The Magazine of The Evangelical Lutheran Church in America


Blasting those land mines

War survivors can't farm the minefields

At first glance, the idea of banning lan d mines doesn't seem very urgent. Most of us have never lived in war zones. Nor have we been forced off our land and then returned to farm it, only to discover that it's been seeded with thousands of land mines.

Nor have we tried to cultivate our land and had a leg blown off. "More legs, less arms" is a macabre Cambodian slogan about the impact of anti-personnel land mines in that country, where one of every 237 people has lost a limb.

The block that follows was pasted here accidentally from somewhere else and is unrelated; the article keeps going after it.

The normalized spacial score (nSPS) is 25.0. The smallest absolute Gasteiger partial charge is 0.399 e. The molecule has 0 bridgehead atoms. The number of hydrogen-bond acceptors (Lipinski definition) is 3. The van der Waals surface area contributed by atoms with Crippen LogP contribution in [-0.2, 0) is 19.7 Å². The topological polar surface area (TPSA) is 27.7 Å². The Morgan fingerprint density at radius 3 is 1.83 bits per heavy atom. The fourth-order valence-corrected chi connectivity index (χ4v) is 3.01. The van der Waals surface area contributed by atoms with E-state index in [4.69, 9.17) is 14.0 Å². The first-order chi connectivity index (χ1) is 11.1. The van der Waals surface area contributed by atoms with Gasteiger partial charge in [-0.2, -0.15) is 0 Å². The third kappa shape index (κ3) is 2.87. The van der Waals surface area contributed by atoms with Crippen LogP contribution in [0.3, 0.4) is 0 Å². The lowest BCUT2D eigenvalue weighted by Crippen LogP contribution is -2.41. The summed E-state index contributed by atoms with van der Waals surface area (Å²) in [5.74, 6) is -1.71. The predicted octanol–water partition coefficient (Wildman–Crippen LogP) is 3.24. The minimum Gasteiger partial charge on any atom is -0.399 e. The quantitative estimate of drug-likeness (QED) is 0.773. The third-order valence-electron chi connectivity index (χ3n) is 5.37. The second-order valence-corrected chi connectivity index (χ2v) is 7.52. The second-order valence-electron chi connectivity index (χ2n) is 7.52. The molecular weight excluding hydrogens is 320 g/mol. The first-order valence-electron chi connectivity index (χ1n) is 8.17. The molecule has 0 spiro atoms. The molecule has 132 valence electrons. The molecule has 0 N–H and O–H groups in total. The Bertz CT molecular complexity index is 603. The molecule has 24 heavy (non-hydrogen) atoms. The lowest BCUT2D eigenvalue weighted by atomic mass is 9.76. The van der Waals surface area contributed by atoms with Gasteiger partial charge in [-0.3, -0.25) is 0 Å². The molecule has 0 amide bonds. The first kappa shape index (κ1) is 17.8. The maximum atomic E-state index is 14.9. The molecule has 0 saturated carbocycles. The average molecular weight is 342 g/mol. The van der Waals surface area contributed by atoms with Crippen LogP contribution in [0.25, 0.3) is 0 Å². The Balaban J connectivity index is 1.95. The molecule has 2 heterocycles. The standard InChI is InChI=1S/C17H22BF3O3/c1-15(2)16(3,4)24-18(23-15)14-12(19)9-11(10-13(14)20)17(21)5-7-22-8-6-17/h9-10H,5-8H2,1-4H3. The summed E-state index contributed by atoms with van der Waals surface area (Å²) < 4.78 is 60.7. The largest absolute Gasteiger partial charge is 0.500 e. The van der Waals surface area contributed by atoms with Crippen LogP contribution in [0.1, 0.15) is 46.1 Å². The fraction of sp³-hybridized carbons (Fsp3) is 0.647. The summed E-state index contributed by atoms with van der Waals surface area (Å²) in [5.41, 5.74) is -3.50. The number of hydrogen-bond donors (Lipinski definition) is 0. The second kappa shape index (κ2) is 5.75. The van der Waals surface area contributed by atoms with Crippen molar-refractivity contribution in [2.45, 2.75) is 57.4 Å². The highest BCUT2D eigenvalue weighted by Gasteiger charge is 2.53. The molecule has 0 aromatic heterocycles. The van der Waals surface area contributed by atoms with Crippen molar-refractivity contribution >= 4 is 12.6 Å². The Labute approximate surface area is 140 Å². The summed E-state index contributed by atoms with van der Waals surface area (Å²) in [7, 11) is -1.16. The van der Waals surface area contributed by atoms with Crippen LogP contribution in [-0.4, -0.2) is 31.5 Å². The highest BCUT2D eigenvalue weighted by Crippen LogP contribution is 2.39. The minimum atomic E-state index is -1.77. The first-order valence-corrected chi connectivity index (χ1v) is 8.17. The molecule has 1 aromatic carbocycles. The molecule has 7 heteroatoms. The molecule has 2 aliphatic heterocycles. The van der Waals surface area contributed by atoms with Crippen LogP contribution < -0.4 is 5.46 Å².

Up to 2 million mines go into the ground each year in various regional disputes. Children often discover them first because the 2-by-4-inch "butterfly" mines look like toys. They can be distributed from helicopters by the thousands. Angola contains 9 million land mines, one for every man, woman and child in the country. Along the border between Zimbabwe and Mozambique, 1 million acres of agricultural land is left uncultivated because of land mines. The United Nations estimates that it would take 1,000 mine clearers more than 30 years to discover the 6 million mines scattered across Bosnia and Croatia.

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